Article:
Penn-Trafford’s former human resources director gets settlement from district
By Chris Foreman
Published: Wednesday, March 6, 2013, 9:00 p.m.
Updated: Tuesday, April 9, 2013
Penn-Trafford's former director of human resources accepted $99,000 as part of a settlement to resign and withdraw a complaint she filed with the U.S. Equal Employment Opportunity Commission, or EEOC.
District officials denied any wrongdoing toward Ramona L. Pope, according to a copy of the settlement, which the Penn-Trafford Star obtained last week through a Right-To-Know Law request.
“By entering into this agreement, the district does not acknowledge or admit that it has engaged in any unlawful act or practice,” the agreement states.
District officials have declined to comment about Pope's departure, citing the confidentiality of personnel issues. Pope also is bound by a confidentiality clause in the agreement.
Pope, 51, of Verona became the district's first human-resources director in 2009, when the school board approved a five-year contract that ran through June 30, 2014. Her salary started at $92,000 and rose to $102,569 in the 2012-13 budget, according to district records.
The school board voted 8-0 on Jan. 14 to accept Pope's resignation, effective Dec. 26, “under the terms and conditions agreed to by the parties.”
The district's agreement with Pope mentions that she made “certain allegations” against the district in a complaint to the EEOC, but it didn't specify the nature of the charges. Any charges made to the agency are confidential, said James Ryan, an EEOC public-affairs specialist.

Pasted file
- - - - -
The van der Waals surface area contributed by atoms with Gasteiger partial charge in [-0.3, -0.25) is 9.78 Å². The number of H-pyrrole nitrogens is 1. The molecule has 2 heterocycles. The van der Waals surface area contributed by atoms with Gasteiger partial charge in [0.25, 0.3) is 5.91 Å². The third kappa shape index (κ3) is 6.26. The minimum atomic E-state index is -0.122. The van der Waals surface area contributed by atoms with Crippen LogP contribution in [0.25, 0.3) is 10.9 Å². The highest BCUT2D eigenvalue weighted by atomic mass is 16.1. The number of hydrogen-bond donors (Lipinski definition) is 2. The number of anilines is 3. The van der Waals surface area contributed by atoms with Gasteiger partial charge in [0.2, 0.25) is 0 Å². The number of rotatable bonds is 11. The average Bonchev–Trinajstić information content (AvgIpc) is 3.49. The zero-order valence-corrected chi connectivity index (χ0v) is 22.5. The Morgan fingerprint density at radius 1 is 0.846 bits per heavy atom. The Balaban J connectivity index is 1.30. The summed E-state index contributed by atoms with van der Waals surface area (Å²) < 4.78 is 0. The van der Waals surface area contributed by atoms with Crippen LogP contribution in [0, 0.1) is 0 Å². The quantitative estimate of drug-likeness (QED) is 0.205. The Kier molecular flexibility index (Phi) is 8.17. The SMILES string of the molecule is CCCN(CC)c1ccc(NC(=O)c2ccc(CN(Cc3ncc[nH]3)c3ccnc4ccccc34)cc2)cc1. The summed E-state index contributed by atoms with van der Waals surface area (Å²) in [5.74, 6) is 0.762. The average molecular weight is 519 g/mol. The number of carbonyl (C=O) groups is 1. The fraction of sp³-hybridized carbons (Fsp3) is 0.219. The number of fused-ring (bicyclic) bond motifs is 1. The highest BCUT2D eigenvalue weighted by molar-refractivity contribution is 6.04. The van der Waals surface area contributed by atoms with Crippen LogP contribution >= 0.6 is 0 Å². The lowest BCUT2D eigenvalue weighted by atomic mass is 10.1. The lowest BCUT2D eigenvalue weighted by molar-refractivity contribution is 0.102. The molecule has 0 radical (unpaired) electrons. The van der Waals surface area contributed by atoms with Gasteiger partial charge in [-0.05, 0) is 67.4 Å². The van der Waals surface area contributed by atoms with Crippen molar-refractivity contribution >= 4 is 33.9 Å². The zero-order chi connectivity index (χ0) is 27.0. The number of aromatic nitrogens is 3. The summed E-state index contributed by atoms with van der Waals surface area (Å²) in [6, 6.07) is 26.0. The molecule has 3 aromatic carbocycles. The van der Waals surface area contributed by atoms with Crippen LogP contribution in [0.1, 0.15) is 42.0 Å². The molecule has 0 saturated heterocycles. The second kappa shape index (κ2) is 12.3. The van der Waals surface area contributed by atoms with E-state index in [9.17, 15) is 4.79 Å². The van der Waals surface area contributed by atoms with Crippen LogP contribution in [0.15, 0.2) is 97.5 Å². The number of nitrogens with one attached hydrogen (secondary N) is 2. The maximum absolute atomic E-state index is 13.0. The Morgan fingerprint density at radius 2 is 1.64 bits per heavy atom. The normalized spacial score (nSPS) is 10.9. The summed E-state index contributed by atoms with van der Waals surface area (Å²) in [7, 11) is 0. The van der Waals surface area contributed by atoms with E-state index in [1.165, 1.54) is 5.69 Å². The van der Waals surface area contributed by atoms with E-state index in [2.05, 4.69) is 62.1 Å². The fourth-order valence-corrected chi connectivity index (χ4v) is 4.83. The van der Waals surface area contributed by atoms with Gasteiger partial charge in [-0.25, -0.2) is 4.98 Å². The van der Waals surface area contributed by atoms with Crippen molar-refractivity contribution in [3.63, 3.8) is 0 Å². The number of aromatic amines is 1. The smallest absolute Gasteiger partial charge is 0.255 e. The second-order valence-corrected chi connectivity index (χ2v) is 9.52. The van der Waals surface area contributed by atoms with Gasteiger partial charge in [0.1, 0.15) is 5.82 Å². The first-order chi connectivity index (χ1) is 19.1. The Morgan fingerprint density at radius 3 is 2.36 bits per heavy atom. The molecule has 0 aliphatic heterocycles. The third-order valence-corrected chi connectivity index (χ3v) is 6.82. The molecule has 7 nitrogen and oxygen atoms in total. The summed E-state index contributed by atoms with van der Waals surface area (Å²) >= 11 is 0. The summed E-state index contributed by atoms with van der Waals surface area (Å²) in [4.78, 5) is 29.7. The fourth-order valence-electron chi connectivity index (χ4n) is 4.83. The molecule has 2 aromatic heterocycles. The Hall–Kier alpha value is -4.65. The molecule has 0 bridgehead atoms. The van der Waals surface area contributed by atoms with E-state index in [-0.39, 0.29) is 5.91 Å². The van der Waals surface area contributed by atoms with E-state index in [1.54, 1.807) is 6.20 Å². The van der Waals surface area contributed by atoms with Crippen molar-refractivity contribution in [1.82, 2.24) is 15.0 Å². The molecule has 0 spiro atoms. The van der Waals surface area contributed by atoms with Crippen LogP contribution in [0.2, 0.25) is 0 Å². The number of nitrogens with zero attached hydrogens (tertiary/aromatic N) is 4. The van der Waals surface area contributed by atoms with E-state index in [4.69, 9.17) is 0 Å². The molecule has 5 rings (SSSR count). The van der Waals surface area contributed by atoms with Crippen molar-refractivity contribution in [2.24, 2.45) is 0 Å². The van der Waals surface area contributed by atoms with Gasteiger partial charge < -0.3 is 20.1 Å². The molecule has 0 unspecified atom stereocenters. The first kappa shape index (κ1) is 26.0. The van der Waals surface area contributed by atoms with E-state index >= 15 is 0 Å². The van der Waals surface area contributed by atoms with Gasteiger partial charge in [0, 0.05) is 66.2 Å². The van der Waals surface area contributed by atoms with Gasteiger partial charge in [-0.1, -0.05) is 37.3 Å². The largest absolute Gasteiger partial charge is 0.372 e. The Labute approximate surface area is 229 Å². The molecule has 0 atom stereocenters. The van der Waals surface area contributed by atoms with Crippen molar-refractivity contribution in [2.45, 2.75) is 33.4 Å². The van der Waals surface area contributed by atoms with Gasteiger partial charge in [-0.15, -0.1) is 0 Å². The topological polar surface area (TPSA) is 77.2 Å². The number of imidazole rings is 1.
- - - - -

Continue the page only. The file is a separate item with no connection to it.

Federal law protects employees and job applicants from discrimination on the basis of race, color, religion, sex, national origin, age, disability or genetic information, according to the EEOC's website. Employees and applicants also are protected from retaliation if they oppose employment discrimination, file a complaint or participate in another's complaint.
A filing with the EEOC sometimes serves as a precursor to a lawsuit.
The agreement states that the district would pay Pope $99,000 — minus any deductions required by law — and Pope would withdraw her EEOC complaint “with prejudice,” meaning she releases the district from any claims and can't refile.
Pope's former duties have been divided among five administrative employees as part of a restructuring in which Penn-Trafford will not fill the human-resources position, Superintendent Thomas Butler said in January.
Chris Foreman is a staff writer for Trib Total Media. He can be reached at 412-856-7400, ext. 8671, or firstname.lastname@example.org.
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